How many Army officers have been seconded to - (a) the Department of External Affairs, and (b) other departments in each of the last five years?

Mr Cramer - The answer to the honorable member's question is as follows: -

Army officers who have been seconded for duty with other departments in each year since 1st January, 1951, number -

(a)   Department of External Affairs. - 1951, 8; 1952, 2; 1953, 2; 1954, 2; 1955, 2; 1956, 5.

(b)   Other Commonwealth departments. - 1951, 30; 1952, 31; 1953, 30; 1954, 20; 1955, 27; 1956, 10.

Australian Army Camps.

Mr Luchetti i asked the Minister for the

Army, upon notice -

1.   What was the number of Army camps in use and under the control of the Army at the end of World War II.?

2.   How many camps are now in use?

3.   What is the number of camps under the control of the Army not being used for Army purposes?

4.   How many camps were sold or leased by the Department of the Army?

5.   What was the total cost of the construction of all Army camps, and what has been realized " from the sale of Army camps and establishments?

Mr Cramer - The answers to the honorable member's questions are as follows: -

1.   Eighty-three, each of which provided accommodation for more than 1,000 personnel. There were also numerous smaller temporary transit camps established at various strategic locations providing accommodation for lesser numbers.

2.   Twenty-three wholly and three partly used (Wacol, Queensland; Woodside, South Australia; and Wallgrove, New South Wales).

3.   The number of camps which are nominally under Army control, in that the sites were acquired for my department's use, and which are now occupied on a permissive occupancy basis by other Commonwealth departments is: Three wholly and three partly. There are no Army personnel in these camps wholly occupied by other departments and responsibility for repairs and maintenance and general administration rests with the occupying department, or is shared proportionately where camps are jointly occupied.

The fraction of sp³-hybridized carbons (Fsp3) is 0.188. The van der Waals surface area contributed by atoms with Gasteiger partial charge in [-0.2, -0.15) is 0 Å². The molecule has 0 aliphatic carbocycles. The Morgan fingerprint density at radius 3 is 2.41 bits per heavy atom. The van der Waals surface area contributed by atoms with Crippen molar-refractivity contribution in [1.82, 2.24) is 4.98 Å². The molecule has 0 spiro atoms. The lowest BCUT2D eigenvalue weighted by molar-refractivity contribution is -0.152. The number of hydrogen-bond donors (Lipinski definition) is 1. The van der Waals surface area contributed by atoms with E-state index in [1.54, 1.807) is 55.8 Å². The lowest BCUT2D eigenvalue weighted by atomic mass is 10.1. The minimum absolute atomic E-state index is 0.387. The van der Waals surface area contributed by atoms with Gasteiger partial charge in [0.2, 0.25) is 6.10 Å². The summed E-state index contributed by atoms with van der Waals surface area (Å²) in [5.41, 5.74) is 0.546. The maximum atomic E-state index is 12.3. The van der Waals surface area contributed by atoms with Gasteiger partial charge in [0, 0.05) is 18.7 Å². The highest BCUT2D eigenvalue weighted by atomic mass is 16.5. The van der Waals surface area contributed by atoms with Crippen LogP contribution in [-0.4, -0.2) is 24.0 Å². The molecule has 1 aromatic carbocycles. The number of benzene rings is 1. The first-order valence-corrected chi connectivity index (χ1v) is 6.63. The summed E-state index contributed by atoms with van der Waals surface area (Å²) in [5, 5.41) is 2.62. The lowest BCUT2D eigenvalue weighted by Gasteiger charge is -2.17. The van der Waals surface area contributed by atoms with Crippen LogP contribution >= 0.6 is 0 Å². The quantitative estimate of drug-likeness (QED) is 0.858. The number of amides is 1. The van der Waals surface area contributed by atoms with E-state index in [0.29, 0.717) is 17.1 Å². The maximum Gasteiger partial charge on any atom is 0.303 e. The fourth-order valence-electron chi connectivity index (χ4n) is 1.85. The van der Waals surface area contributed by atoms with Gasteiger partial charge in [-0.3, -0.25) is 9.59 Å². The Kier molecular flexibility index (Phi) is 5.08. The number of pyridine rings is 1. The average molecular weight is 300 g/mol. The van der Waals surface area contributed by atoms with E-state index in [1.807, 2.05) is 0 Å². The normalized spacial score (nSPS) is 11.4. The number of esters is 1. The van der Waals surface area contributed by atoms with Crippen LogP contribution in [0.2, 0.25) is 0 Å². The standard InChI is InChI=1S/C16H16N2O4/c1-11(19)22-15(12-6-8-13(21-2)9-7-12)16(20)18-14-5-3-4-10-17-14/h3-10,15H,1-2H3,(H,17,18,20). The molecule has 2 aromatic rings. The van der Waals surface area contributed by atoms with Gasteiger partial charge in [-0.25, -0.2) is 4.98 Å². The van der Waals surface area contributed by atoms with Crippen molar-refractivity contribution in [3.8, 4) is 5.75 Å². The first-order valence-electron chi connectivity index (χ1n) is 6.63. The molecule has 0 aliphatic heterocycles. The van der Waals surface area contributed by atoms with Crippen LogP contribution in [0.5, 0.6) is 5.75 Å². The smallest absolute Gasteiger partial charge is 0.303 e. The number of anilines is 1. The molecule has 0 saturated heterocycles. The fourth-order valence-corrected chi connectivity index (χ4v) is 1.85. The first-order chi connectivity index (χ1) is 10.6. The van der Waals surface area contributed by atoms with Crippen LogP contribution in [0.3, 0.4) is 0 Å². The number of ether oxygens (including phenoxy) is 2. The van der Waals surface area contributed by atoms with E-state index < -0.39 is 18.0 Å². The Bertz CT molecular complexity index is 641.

4.   Fifty-four camps, each of which provided accommodation for more than 1,000 personnel, have been disposed of by my department in that control thereof has been passed to the appropriate Commonwealth authority, i.e. the Commonwealth Disposals Commission, which functioned until July, 1949, and since that date the Department of the Interior, in which the custody of all Commonwealth property is vested. 5. (a) Construction costs. - The total cost of the construction of all Army camps is not known. Camps were constructed by many agencies during the war - generally under conditions of extreme urgency. (b) Realizations from disposals. - It is regretted the information desired is not available within my department. Since the war the Commonwealth Disposals Commission (until July, 1949) and then the Department of the Interior have arranged the disposal of Army assets and any moneys obtained have been paid into Consolidated Revenue. To obtain the desired information from the various authorities concerned would require detailed research involving many man hours. It is regretted that staff are not available for the task.